The Malaysia Prime Minister announced that Flight MH370 most likely ended in the Indian Ocean.
Malaysia Airlines posted this statement on its website:
This message also was texted to the families:
In a posting five hours earlier, the airline gave updates and responded to questions. The statement included a section about working with the families:
"Yesterday, the high-level team met with families in Beijing for more than eight hours.
"The families asked many questions, and made detailed requests for radar readings and other data. Some of these questions could not be answered, and some of the data they requested was still being held by the investigation, as is standard procedure in investigations of this sort.
"After meeting with the families for a total of more than twelve hours, and taking hundreds of questions, the high-level team has returned to Kuala Lumpur to discuss the matters raised at the meetings. They will return to Beijing tomorrow to continue.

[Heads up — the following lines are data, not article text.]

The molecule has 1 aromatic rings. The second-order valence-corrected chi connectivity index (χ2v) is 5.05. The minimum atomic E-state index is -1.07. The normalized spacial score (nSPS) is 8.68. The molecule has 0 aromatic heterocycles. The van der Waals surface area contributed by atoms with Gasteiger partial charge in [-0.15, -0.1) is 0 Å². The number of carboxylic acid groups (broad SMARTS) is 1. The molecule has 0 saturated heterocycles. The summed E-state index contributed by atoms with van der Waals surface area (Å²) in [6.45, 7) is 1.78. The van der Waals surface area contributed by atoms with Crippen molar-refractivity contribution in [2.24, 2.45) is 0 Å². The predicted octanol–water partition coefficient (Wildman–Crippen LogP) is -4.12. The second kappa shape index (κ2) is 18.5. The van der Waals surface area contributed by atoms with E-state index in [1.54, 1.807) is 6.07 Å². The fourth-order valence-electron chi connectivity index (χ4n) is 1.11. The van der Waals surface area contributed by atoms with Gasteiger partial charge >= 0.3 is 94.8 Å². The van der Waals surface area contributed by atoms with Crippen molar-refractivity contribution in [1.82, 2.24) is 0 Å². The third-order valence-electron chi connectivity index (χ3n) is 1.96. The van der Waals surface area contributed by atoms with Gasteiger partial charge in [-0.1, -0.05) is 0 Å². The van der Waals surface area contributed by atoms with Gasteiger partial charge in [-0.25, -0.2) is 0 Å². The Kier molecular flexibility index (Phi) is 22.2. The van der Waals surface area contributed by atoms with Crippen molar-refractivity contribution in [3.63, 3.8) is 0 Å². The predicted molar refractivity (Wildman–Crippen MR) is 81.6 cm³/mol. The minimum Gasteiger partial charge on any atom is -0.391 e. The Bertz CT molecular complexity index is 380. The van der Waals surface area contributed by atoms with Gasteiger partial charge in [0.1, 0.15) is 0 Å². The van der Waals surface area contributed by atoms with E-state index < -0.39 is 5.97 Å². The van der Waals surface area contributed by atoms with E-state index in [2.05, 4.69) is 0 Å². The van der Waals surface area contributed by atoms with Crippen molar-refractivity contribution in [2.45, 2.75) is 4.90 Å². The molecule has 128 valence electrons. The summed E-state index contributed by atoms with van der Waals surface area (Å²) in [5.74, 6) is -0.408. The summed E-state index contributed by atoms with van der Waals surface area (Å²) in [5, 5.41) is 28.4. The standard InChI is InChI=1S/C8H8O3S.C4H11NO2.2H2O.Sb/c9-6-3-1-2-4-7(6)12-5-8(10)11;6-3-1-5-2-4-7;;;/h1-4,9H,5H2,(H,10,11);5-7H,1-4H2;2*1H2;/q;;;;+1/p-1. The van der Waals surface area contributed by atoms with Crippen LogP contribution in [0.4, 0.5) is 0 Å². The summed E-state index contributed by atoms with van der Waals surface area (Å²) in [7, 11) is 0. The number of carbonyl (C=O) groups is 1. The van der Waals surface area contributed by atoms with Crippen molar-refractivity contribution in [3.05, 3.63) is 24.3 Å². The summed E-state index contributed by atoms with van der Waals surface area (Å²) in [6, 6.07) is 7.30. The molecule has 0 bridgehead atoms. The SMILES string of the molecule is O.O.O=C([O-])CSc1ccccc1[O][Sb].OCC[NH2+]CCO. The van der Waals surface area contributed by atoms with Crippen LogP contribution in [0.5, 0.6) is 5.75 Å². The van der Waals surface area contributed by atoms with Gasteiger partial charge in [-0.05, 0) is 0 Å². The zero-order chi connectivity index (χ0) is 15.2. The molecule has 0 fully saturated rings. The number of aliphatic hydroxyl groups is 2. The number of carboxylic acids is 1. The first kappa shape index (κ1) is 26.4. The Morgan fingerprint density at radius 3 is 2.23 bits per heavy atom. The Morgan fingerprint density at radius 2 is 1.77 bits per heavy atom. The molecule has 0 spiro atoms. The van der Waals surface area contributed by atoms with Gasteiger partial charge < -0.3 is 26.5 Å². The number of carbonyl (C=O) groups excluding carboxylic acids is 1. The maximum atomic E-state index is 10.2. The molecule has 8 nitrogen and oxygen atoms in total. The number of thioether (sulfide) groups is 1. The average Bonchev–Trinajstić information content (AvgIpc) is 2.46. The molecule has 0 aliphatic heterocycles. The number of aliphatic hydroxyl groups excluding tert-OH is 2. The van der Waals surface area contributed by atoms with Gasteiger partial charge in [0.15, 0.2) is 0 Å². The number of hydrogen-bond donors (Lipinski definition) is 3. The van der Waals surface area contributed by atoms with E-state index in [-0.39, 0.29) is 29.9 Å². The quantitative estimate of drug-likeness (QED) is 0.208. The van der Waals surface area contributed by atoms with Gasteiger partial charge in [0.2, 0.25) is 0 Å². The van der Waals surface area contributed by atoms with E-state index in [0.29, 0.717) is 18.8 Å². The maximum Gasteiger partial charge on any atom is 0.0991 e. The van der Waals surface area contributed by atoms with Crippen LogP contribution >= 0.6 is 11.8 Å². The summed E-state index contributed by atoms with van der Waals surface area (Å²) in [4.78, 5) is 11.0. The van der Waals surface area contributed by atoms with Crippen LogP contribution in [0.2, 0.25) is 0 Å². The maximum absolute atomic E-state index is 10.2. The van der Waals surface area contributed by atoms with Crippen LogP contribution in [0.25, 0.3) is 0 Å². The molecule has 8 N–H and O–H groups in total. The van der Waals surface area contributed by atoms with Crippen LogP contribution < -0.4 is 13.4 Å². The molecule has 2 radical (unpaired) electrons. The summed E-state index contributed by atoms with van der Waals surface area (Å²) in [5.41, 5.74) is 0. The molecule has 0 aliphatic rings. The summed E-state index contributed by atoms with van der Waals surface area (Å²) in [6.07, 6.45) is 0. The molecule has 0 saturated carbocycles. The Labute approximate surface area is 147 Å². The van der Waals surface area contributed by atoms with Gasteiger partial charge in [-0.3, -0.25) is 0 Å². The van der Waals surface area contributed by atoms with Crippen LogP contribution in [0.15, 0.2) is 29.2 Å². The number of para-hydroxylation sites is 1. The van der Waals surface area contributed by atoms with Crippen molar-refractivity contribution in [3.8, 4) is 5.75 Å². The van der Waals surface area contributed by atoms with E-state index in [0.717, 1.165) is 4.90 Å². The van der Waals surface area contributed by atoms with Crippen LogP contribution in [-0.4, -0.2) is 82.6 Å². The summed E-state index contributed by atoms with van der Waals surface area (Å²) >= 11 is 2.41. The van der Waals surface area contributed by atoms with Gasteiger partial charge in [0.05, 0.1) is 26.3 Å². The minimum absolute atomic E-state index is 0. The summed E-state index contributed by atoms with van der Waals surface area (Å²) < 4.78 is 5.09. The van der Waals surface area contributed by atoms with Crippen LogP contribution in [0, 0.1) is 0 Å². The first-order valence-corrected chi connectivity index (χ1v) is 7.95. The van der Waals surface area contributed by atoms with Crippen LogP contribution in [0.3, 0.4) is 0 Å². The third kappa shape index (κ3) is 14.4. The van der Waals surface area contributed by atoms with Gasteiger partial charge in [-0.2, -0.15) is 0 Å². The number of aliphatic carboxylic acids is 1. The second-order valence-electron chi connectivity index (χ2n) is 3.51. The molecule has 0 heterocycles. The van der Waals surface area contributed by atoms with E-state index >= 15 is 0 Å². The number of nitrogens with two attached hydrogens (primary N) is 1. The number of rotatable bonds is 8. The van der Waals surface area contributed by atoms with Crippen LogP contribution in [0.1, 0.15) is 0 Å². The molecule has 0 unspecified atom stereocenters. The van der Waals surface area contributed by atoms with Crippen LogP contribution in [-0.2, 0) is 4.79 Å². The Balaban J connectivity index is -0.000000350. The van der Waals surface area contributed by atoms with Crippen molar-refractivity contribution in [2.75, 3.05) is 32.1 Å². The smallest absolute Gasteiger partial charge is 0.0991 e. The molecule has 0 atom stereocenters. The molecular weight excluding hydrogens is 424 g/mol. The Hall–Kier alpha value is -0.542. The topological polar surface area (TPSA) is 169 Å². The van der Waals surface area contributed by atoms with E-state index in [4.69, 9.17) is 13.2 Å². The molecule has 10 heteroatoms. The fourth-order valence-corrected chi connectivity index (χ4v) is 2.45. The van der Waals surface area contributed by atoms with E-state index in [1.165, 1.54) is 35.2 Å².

"The briefings in Kuala Lumpur over the last two days went smoothly, and the families responded as positively as could be expected, with the families engaging with representatives from the relevant authorities.
"It has always been our intention to keep the families as fully informed as possible. We continue to do so."
The Guardian reports tragic scenes of families hearing the news. Their reaction is understandable and was expected: paramedics were sent to the Beijing Hotel where families were called to an "emergency briefing."
- Assess the prime minister's statement to the press. How well does he deliver the bad news? What is the organizational plan?
- Assess Malaysia Airlines' statement: what works well, and what could be improved?
- What's your view of the text message? Typically, texting isn't the best way to deliver bad news. Could this be an exception? Why?